Cornelis Massijs: Two couples in a tavern (1539-1544)
(Rijksmuseum, Amsterdam, The Netherlands)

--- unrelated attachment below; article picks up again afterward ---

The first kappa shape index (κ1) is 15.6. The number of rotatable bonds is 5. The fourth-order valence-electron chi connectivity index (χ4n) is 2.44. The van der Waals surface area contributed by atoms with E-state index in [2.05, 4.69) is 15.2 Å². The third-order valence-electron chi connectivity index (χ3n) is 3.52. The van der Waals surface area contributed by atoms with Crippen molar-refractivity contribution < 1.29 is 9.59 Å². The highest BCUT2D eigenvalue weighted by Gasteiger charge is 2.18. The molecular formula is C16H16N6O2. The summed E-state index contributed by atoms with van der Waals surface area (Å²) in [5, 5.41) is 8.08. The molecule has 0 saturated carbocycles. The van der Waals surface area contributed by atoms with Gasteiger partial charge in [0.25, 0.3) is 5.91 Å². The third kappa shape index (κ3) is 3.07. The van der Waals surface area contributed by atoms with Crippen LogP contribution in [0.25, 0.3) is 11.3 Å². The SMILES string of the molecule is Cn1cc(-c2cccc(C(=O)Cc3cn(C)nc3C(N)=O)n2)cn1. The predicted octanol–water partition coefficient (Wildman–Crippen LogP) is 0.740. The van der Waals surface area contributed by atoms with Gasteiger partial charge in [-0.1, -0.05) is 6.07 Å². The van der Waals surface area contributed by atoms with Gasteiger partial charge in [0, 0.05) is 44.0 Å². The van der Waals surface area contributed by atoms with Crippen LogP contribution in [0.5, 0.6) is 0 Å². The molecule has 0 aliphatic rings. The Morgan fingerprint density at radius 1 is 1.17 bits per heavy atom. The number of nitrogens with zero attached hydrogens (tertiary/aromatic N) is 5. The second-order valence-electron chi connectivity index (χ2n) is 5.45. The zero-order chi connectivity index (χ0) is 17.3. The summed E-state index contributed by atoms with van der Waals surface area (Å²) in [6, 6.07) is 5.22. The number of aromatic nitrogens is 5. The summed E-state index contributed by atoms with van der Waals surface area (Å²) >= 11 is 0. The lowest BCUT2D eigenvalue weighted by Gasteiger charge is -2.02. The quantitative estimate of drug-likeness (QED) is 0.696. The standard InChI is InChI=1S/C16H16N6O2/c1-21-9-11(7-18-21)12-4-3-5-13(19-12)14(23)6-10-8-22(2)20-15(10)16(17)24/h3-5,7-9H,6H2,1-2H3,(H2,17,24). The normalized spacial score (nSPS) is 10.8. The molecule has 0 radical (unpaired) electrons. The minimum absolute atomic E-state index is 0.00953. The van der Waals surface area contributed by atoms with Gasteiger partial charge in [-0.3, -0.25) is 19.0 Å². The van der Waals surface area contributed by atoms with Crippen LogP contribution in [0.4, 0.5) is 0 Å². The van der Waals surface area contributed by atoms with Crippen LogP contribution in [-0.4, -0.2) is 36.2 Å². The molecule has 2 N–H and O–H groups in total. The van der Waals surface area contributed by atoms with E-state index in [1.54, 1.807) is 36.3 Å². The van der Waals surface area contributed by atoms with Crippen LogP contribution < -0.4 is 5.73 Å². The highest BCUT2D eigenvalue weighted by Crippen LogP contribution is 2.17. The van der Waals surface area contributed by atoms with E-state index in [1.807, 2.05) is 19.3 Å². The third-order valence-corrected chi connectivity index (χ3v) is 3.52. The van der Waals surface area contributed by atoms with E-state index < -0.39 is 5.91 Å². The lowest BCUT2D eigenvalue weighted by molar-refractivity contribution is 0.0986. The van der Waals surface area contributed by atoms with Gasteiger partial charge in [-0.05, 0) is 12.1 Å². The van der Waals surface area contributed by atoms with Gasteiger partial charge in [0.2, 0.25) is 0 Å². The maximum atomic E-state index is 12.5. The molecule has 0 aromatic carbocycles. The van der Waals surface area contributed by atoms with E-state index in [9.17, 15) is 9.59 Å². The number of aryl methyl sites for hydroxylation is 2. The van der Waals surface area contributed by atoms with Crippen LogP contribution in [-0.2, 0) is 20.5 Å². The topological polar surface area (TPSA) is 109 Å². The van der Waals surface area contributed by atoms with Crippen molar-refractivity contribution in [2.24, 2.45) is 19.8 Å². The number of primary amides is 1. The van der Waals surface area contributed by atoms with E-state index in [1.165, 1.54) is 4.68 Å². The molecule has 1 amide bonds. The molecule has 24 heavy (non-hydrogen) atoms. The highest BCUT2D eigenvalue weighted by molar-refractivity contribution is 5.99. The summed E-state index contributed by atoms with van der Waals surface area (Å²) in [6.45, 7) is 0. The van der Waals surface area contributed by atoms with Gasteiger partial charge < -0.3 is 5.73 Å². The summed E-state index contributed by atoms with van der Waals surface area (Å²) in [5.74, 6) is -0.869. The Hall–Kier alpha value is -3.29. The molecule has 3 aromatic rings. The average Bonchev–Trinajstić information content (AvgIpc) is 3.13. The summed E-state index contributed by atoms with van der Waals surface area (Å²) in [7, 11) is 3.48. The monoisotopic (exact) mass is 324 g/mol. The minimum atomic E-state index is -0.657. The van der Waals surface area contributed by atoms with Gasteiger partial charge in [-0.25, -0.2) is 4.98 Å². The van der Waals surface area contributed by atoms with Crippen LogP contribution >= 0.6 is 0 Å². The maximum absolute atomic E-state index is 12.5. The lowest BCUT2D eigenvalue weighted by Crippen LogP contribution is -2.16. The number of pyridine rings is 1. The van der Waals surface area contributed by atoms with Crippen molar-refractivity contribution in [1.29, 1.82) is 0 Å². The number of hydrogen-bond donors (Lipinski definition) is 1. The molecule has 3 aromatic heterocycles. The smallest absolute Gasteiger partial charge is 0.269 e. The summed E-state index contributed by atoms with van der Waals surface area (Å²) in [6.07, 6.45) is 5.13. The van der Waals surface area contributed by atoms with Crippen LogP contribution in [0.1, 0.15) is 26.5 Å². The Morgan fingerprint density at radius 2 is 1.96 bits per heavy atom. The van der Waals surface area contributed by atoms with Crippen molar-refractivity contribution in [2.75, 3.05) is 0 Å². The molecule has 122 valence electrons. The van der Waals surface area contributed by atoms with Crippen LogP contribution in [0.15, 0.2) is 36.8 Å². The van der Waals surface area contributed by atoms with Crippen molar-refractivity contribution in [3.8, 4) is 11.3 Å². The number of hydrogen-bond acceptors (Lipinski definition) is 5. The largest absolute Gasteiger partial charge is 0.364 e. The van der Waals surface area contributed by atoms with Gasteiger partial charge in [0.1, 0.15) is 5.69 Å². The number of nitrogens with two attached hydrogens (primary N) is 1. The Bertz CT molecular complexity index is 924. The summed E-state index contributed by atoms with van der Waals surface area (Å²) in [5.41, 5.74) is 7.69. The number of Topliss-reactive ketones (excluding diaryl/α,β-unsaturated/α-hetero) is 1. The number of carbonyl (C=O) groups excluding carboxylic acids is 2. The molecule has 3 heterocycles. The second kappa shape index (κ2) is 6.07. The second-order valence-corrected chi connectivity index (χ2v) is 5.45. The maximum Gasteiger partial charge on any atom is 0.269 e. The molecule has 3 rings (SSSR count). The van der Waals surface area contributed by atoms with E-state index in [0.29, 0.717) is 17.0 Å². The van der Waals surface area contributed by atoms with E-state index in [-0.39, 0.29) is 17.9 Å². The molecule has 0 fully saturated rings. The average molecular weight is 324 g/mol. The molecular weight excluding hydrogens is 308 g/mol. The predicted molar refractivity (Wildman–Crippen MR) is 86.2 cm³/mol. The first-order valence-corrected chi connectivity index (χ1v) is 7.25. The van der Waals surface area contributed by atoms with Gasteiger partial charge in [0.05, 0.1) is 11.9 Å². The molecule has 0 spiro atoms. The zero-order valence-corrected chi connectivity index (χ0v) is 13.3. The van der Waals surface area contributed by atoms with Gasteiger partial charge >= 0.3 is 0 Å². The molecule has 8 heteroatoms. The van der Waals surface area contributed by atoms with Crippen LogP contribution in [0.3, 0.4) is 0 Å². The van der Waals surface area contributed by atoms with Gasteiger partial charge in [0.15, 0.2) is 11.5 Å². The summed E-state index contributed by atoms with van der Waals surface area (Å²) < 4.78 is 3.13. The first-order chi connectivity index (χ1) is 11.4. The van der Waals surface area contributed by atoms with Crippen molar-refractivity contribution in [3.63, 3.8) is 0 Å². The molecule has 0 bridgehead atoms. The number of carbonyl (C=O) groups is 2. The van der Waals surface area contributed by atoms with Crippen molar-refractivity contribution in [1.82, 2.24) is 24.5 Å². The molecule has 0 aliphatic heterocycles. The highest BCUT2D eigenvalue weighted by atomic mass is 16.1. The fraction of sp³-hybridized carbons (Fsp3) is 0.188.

An engraving by the Flemish artist Cornelis Massijs (1508-1556). The print shows a couple of people in a tavern with a jester on the right. The two peasants, apparently they are on the way to a market in order to sell their merchandise, are amusing themselves with food, beer and some girls. By doing so they don't notice that one woman is stealing money from the purse of 1 peasant. Another woman is busy with stealing the eggs from the basket of the peasants and puts them is her apron. The jester on the right is laughing at the stupidity of the 2 peasants and the Dutch text below the print is probably said by him: 'Tis Hier Goey Vente Laet Druck Verslaen / Dwort Al Vercocht Eert Voort is Ghedae" which translated means something like "the merchandise is already gone before the peasant have received their money". Interesting detail is the small print on the wall: it is a farmer who is sitting on some eggs in order to hatch them and some chickens and a rooster. The small Dutch text below the small drawing reads: " Tis den huyse een groot v[er]drie[t] // Daer de hi[nne] crayt e[n]d[e] // [die hane niet]" - translated this means "To great dismay the hen is crowing in this house and not the rooster", in other words - beware the power of a woman because it can ruin a man. Engraving from 1539-1544.